Cumulative Impacts of Human Interventions and Climate Change on Mangrove Ecosystems of South and Southeast Asia: An Overview

In Journal of Ecosystems
Peer-reviewed Article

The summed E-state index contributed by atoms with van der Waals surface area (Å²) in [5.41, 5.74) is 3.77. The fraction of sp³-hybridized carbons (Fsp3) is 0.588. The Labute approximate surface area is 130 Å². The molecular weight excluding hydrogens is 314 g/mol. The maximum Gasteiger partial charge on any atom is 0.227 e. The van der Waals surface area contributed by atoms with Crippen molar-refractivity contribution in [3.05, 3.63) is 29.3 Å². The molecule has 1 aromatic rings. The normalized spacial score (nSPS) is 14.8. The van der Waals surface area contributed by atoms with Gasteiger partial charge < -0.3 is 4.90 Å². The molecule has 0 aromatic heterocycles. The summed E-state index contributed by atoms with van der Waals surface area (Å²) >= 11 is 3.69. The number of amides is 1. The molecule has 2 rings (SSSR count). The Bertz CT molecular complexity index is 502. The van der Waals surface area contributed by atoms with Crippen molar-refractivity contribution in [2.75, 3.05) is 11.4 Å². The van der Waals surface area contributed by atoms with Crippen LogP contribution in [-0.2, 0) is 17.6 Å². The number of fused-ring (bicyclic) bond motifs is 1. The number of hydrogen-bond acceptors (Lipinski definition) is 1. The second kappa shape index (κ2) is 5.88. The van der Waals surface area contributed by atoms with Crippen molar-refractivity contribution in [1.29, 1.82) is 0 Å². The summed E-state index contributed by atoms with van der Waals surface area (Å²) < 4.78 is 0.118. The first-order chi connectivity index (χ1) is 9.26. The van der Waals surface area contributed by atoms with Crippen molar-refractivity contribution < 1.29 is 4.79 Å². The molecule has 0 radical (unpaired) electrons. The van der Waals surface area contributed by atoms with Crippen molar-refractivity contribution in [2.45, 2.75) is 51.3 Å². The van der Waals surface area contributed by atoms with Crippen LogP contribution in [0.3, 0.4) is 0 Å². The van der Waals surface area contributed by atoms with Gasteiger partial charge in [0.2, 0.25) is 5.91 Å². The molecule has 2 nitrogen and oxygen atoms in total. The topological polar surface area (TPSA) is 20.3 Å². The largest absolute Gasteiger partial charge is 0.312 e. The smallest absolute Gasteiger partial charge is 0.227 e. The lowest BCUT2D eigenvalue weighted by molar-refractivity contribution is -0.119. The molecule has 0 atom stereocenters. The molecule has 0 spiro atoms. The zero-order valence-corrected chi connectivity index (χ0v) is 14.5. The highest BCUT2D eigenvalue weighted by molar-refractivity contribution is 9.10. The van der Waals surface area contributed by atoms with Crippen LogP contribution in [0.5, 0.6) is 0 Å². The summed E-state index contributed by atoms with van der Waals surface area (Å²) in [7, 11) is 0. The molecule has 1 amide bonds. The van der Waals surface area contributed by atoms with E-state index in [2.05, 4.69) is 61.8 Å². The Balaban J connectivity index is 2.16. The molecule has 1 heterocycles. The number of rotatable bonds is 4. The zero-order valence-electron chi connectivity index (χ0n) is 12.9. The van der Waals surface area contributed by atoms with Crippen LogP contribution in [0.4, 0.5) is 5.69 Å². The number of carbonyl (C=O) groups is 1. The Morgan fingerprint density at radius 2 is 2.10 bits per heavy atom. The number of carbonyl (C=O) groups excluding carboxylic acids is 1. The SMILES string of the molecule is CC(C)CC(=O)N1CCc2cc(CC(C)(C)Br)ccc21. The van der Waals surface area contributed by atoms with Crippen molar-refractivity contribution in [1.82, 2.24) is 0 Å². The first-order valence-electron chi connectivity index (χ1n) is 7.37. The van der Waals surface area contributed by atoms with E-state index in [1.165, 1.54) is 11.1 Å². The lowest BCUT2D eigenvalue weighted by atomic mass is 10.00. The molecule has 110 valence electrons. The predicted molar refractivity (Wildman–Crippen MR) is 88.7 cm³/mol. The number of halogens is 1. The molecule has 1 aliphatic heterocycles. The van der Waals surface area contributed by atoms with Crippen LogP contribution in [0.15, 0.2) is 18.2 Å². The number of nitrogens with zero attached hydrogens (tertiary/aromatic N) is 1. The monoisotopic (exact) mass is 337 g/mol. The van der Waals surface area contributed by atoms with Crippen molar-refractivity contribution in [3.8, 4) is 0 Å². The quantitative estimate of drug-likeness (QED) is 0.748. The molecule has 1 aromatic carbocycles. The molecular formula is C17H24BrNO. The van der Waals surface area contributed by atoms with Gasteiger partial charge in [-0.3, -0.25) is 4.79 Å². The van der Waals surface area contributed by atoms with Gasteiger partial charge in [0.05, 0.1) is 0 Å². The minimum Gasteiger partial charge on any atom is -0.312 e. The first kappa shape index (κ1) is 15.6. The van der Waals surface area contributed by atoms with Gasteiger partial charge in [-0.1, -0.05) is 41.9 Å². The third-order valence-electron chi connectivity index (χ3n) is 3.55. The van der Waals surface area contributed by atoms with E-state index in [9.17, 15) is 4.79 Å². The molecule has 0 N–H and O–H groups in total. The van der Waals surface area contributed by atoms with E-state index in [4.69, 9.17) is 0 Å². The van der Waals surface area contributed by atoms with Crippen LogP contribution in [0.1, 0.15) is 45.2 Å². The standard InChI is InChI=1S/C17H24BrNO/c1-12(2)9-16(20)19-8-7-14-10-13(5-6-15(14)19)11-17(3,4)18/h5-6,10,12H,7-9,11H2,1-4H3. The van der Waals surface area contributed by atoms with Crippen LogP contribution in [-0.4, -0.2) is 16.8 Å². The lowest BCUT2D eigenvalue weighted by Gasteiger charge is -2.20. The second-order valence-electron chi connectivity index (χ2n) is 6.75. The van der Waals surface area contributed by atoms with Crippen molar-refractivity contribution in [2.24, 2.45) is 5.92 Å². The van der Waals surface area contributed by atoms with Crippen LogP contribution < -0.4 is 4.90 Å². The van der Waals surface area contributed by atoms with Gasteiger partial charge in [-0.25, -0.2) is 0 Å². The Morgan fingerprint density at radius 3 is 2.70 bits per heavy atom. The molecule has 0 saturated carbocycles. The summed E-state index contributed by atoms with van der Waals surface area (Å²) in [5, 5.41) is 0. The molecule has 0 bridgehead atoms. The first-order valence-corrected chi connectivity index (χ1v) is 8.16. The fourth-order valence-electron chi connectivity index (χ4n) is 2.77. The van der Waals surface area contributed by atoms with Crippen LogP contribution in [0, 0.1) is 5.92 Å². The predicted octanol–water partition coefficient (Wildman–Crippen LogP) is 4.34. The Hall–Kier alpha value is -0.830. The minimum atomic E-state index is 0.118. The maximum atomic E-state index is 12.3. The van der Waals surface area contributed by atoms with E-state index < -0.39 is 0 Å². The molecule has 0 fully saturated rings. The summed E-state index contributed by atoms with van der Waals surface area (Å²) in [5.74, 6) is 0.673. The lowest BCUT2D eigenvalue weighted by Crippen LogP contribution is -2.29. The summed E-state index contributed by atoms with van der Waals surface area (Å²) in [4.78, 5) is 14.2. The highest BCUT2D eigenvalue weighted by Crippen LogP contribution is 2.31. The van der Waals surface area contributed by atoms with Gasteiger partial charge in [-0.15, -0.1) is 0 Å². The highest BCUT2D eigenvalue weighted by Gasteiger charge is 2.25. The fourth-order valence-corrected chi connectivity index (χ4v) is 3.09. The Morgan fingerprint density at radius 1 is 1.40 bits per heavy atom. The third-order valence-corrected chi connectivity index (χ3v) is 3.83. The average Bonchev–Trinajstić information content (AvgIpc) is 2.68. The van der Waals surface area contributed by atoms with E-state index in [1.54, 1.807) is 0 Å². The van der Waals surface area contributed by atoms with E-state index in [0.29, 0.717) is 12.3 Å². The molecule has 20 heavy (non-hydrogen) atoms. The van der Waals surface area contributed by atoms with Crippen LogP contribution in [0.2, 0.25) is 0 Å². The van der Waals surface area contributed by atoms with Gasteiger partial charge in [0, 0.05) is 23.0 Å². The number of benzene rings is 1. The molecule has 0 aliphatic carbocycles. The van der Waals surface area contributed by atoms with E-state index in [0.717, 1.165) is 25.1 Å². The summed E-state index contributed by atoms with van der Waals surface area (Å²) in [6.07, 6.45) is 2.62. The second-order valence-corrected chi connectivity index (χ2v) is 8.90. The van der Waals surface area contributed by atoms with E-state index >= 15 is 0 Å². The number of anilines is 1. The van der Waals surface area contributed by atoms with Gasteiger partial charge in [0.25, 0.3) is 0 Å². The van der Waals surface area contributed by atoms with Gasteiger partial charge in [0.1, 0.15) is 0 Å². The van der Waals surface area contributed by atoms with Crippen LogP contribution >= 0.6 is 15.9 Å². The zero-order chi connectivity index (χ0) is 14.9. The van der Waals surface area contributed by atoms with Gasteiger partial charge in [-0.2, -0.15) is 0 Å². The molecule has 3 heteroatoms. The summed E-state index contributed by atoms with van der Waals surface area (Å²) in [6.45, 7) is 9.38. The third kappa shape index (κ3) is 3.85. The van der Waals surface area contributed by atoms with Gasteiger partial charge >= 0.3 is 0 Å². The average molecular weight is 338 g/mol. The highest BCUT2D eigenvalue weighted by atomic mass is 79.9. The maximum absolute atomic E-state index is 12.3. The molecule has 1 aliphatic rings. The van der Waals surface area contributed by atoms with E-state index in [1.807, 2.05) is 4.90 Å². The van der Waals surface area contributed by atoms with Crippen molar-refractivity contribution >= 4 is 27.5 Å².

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The paper provides an insight into the chronological extinction of the Indo-Malayan mangroves along the South and Southeast Asian coast and categorizes several area-specific anthropogenic and climatic factors that triggered the annihilation of 1.9 million ha of diverse mangroves. On a regional scale, coastal agricultural land development and shrimp farming were identified as major factors accounting for 90% of the reported loss. The paper also focuses on the existing mangrove management framework of nine developing countries of this region and conducts a comparative analysis of the prevailing legislative arrangement for mangrove management. In general, weak enforcements of legal measures and improper monitoring have been identified as major drawbacks in conservation and restoration initiatives. On the other hand, this paper strongly encourages the prospects of communitybased mangrove management (CBMM) and provides good examples from the ecoregion through comparative case studies. Finally, it concludes with recommendations that outline a suitable mangrove management strategy involving more community empowerment, legalization and mainstreaming of comanagement initiatives, inclusive benefit sharing, and regional cooperation for transboundary ecosystem management.